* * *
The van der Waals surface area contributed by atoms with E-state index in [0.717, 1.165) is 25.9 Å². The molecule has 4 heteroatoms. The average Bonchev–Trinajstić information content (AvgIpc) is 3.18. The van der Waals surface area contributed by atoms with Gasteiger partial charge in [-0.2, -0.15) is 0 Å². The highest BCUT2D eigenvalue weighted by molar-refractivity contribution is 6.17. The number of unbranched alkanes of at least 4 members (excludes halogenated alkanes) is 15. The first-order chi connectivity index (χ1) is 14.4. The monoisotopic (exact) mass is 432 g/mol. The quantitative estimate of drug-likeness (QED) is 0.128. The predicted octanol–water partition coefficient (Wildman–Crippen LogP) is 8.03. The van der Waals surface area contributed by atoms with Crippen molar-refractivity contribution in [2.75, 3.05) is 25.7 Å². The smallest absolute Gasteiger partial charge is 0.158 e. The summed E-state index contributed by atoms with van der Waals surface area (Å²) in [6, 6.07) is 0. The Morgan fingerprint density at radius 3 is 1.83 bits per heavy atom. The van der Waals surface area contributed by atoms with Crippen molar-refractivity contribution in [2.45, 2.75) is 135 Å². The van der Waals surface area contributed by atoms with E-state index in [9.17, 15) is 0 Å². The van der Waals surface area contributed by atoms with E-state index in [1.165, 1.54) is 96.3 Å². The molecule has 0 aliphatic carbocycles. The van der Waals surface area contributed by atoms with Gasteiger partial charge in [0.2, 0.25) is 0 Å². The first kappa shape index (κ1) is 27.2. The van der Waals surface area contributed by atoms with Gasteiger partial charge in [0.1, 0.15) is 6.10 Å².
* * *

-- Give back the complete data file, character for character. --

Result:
The van der Waals surface area contributed by atoms with E-state index in [0.717, 1.165) is 25.9 Å². The molecule has 4 heteroatoms. The average Bonchev–Trinajstić information content (AvgIpc) is 3.18. The van der Waals surface area contributed by atoms with Gasteiger partial charge in [-0.2, -0.15) is 0 Å². The highest BCUT2D eigenvalue weighted by molar-refractivity contribution is 6.17. The number of unbranched alkanes of at least 4 members (excludes halogenated alkanes) is 15. The first-order chi connectivity index (χ1) is 14.4. The monoisotopic (exact) mass is 432 g/mol. The quantitative estimate of drug-likeness (QED) is 0.128. The predicted octanol–water partition coefficient (Wildman–Crippen LogP) is 8.03. The van der Waals surface area contributed by atoms with Crippen molar-refractivity contribution in [2.75, 3.05) is 25.7 Å². The smallest absolute Gasteiger partial charge is 0.158 e. The summed E-state index contributed by atoms with van der Waals surface area (Å²) in [6, 6.07) is 0. The Morgan fingerprint density at radius 3 is 1.83 bits per heavy atom. The van der Waals surface area contributed by atoms with Crippen molar-refractivity contribution in [2.45, 2.75) is 135 Å². The van der Waals surface area contributed by atoms with E-state index in [9.17, 15) is 0 Å². The van der Waals surface area contributed by atoms with E-state index in [1.165, 1.54) is 96.3 Å². The molecule has 0 aliphatic carbocycles. The van der Waals surface area contributed by atoms with Gasteiger partial charge in [0.2, 0.25) is 0 Å². The first kappa shape index (κ1) is 27.2. The van der Waals surface area contributed by atoms with Gasteiger partial charge in [0.1, 0.15) is 6.10 Å².